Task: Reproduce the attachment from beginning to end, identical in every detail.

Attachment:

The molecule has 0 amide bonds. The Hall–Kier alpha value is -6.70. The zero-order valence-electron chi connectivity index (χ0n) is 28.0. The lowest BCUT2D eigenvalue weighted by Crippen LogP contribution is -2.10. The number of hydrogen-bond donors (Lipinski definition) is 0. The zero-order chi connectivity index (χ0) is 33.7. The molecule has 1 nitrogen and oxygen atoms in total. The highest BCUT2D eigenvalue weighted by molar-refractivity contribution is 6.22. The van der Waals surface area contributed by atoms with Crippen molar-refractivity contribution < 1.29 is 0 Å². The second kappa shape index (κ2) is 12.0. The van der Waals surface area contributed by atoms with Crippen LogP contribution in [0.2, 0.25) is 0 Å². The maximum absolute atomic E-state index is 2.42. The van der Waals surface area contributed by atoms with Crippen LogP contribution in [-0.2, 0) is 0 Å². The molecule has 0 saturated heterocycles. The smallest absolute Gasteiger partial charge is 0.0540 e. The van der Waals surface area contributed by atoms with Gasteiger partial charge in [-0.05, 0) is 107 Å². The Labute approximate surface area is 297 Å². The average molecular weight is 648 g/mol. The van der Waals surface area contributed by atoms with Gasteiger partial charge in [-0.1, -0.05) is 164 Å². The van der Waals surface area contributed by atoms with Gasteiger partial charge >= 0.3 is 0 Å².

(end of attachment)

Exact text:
The molecule has 0 amide bonds. The Hall–Kier alpha value is -6.70. The zero-order valence-electron chi connectivity index (χ0n) is 28.0. The lowest BCUT2D eigenvalue weighted by Crippen LogP contribution is -2.10. The number of hydrogen-bond donors (Lipinski definition) is 0. The zero-order chi connectivity index (χ0) is 33.7. The molecule has 1 nitrogen and oxygen atoms in total. The highest BCUT2D eigenvalue weighted by molar-refractivity contribution is 6.22. The van der Waals surface area contributed by atoms with Crippen molar-refractivity contribution < 1.29 is 0 Å². The second kappa shape index (κ2) is 12.0. The van der Waals surface area contributed by atoms with Crippen LogP contribution in [0.2, 0.25) is 0 Å². The maximum absolute atomic E-state index is 2.42. The van der Waals surface area contributed by atoms with Crippen LogP contribution in [-0.2, 0) is 0 Å². The molecule has 0 saturated heterocycles. The smallest absolute Gasteiger partial charge is 0.0540 e. The van der Waals surface area contributed by atoms with Gasteiger partial charge in [-0.05, 0) is 107 Å². The Labute approximate surface area is 297 Å². The average molecular weight is 648 g/mol. The van der Waals surface area contributed by atoms with Gasteiger partial charge in [-0.1, -0.05) is 164 Å². The van der Waals surface area contributed by atoms with Gasteiger partial charge >= 0.3 is 0 Å².